A German consulate official said Wednesday that authorities in her country want justice for the death of a 17-year-old exchange student who was shot by a Missoula homeowner.
Julia Reinhardt of the German Consulate General’s Office in San Francisco said that she was shocked by the shooting death of Diren Dede, who was enrolled as a junior at Missoula’s Big Sky High School.
A German diplomatic official arrived in Missoula on Tuesday to assist Dede’s grieving father, Celal, with the recovery of his son’s body and for meetings with local officials.
She said officials from her country have spoken with the Missoula County Attorney’s Office about Dede’s shooting death in a Grant Creek garage early Sunday.
Deputy County Attorney Andrew Paul met with the elder Dede on Wednesday afternoon, but said he couldn’t release any further information regarding the case.
“In general, it’s just shocking for us to know that this could happen,” Reinhardt said. “We expect that justice will be done. An unarmed juvenile shouldn’t be killed for trespassing in a garage.”
She added that German officials expect a thorough and speedy investigation into Dede’s murder.
“We have the impression the local authorities are committed to investigating this case,” she said. “We have full confidence in the local investigative and legal authorities.”
Dede, a German exchange student of Turkish descent, was shot by Markus Kaarma at about 12:30 a.m. after Kaarma and his wife heard someone in their garage. The couple had intentionally left their garage door open overnight.
Prosecutors allege Kaarma and his common-law wife, Janelle Pflager, set a trap for unknown individuals who had allegedly burglarized the home twice in the past three weeks.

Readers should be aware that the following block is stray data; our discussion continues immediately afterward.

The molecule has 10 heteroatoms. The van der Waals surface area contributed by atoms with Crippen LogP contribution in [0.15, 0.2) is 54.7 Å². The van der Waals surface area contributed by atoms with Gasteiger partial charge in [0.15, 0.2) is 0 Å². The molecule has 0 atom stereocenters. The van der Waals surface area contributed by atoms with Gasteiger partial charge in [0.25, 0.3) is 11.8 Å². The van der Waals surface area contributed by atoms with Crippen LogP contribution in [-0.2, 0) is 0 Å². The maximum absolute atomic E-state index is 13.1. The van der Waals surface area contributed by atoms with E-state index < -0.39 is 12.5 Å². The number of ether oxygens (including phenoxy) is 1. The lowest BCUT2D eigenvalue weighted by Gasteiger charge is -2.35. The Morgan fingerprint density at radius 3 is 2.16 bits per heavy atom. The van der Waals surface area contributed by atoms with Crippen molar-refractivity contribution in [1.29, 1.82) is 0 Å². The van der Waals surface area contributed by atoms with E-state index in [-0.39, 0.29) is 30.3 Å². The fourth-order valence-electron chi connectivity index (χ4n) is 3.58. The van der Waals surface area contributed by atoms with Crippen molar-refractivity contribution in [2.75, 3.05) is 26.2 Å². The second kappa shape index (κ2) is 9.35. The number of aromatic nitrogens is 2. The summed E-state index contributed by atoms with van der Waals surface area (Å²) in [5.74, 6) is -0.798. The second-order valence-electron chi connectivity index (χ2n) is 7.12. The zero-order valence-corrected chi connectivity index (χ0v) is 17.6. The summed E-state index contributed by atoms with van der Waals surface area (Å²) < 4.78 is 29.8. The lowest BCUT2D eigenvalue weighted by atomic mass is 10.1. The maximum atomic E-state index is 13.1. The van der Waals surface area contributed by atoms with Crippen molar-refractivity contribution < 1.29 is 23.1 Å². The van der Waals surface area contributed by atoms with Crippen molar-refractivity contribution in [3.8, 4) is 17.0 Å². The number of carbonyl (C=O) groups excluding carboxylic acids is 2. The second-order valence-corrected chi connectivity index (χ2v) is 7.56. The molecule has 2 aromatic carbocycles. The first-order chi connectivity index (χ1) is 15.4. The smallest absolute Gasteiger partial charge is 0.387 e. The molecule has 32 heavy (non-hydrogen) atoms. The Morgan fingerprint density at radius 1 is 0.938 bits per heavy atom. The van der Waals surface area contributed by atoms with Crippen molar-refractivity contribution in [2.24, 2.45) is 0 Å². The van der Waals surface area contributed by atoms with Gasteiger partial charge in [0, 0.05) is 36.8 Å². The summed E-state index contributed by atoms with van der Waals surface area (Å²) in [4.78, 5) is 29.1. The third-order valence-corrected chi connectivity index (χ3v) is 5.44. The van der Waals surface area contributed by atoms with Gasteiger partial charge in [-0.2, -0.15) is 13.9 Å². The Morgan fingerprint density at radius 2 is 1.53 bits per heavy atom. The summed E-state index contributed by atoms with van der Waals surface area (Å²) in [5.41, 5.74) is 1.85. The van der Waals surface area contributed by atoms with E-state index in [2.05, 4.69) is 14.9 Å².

According to the affidavit filed in support of a deliberate homicide charge, Kaarma and his wife left the garage door open 5 1/2 feet and placed a purse in the garage “so they would take it.”
Kaarma and Pflager also set up a video monitor and a sensor alert in the garage to detect an intruder.
When they heard an alert go off early Sunday, Kaarma grabbed his shotgun and exited the home’s front door, turning to enter the garage through the open door.
Pflager allegedly told police later that Dede said “hey” or “wait” before her husband fired four shots into the darkened garage. Two of those shots mortally wounded the boy – who was pronounced dead at St. Patrick Hospital.
University of Montana Muslim Student Association president Salvatore Farrara, whose given name is Nooriddeen, said Wednesday that his organization is providing support to Dede’s father during his stay in Missoula. Reinhardt said it’s likely the father will leave Missoula on Thursday.
Kaarma remains free on $30,000 bond, charged with one count of deliberate homicide. He has not yet been arraigned, but his attorney has said he will plead not guilty under Montana’s “castle doctrine.”
Reporter Kathryn Haake can be reached at 523-5268 or at email@example.com.